What I sensed Him reminding me was that hope is not all about us. It is not even about our ability to hope.

Hope is about rest.

If we hope in God, it is not vain hope. It is hope at rest. We know He is good, we know He is able.

The alternative to hope is hopelessness, which can lead to despair. When we make hope all about our workings, then when those things we would like to see come about don't, we quickly fall into feeling powerless in our ability to do anything. Which, really, is the whole point of faith and prayer. It is the recognition that we are powerless to make God do anything, to change many circumstances we find ourselves in. 

As I was doing my Lenten readings the other day, I didn’t get past the first few words of one of the Scriptures. As I read it, I just wanted to stop there and soak deeply in what God showed me. It was so freeing! The reading was from Isaiah 9:6-7

“For to us a child is born, to us a son is given, and the government will be on his shoulders…Of the greatness of his government and peace there will be no end.”

It is Jesus who shoulders the responsibility of the governments and the governance of every aspect of our world, human as well as all the physical, chemical and biological laws and so on. 
So often, we feel as though we have to do something to change the world, we despair of where it is all heading and live in fear of the future. This reminded me that Jesus knows and has already done something about it

We are not the answer. He is. 

We can work hard at all sorts of solutions, but unless He is in the midst of them, unless they are His ideas, they will be temporary fixes at best. True transformation – of individuals, of communities, of our world – only comes through encounter with the risen Christ, encounter with the Kingdom of Heaven. 

For me, this has become a resounding hope. I can look around at what is going on in our world: millions of refugees; another mass shooting; the effect of pornography, drugs and a permissive culture on our young people – on it goes, and find it easy to despair and wonder how it can change. However, two words keep resounding in my mind: 

“BUT GOD…” 

It doesn’t matter how big the problem or need, God is way bigger and He can change everything in an instant. We just have to connect with that close relative of hope, and TRUST His impeccable timing and His perfect ways to bring it all about!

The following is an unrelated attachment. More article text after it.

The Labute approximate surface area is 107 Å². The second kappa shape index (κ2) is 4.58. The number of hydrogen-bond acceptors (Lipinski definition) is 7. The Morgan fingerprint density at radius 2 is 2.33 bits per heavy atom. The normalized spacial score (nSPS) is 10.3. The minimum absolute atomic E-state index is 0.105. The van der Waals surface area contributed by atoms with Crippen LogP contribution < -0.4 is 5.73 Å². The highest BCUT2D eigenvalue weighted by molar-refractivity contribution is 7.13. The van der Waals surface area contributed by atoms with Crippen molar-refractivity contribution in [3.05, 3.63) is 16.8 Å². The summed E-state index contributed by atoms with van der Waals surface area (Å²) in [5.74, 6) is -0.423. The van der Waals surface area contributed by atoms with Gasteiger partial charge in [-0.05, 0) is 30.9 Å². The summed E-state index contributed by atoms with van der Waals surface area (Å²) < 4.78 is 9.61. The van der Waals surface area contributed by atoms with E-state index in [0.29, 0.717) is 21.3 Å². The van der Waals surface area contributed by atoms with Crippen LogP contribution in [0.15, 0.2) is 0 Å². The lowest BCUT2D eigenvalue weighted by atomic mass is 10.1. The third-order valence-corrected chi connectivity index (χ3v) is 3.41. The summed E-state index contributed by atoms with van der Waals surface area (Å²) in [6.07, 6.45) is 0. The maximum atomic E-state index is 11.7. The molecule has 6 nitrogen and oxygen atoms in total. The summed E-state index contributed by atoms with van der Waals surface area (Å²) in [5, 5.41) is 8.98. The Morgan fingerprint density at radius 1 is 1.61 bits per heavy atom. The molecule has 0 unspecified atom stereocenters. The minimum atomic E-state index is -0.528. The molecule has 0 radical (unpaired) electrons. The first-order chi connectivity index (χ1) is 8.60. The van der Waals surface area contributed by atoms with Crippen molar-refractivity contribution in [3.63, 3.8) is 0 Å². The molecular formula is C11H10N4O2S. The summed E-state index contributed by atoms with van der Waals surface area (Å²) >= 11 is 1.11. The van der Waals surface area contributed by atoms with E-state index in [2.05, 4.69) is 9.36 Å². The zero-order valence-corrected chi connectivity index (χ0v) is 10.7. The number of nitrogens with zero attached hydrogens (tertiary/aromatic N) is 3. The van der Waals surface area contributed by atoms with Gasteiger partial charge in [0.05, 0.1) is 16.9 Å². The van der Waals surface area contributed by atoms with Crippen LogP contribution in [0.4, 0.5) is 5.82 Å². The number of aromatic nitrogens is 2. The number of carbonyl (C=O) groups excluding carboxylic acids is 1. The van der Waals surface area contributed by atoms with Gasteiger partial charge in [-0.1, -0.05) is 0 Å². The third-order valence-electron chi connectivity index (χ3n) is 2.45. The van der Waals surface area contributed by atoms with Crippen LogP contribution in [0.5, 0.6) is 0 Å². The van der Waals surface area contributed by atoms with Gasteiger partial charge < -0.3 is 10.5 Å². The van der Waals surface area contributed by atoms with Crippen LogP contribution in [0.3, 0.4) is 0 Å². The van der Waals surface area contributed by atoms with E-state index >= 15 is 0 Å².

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Meanwhile, I’m off to hang the washing out.

"And this hope is not a disappointing fantasy, because we can now experience the endless love of God cascading into our hearts through the Holy Spirit who lives in us!" 

(Romans 5:5, Passion)

The Deafening Roar of Silence

I am an extrovert. Take away human contact for too long and I quickly cease to function well. My energy and creativity drop and the most mundane tasks become difficult. 

However, in more recent years I have also come to value time alone; time with peace and quiet. 

Fortunately, I live somewhere I get plenty of that, even though noise and people are never far away. But there are those times when I just love to decrease the sensory input. At those times, even music can be an intrusion.

Of course, not everyone is like this. I know many who rarely enjoy a really quiet environment. There are those who, to my amazement, love to have the tv or radio running in the background from morning to night. The idea of not having noise is isolating at best, for them.

For me, though, heading up to the mountains this week for a day of cross-country skiing was one of those welcome time outs. As we left the resort and headed up the trail, all noise of people, vehicles and generators drifted away behind us. Although there were the occasional other skiers, they quickly disappeared and we were on our own again. Eventually, we became aware that the only sound apart from ourselves was the thump and crash of ice and snow falling off the trees.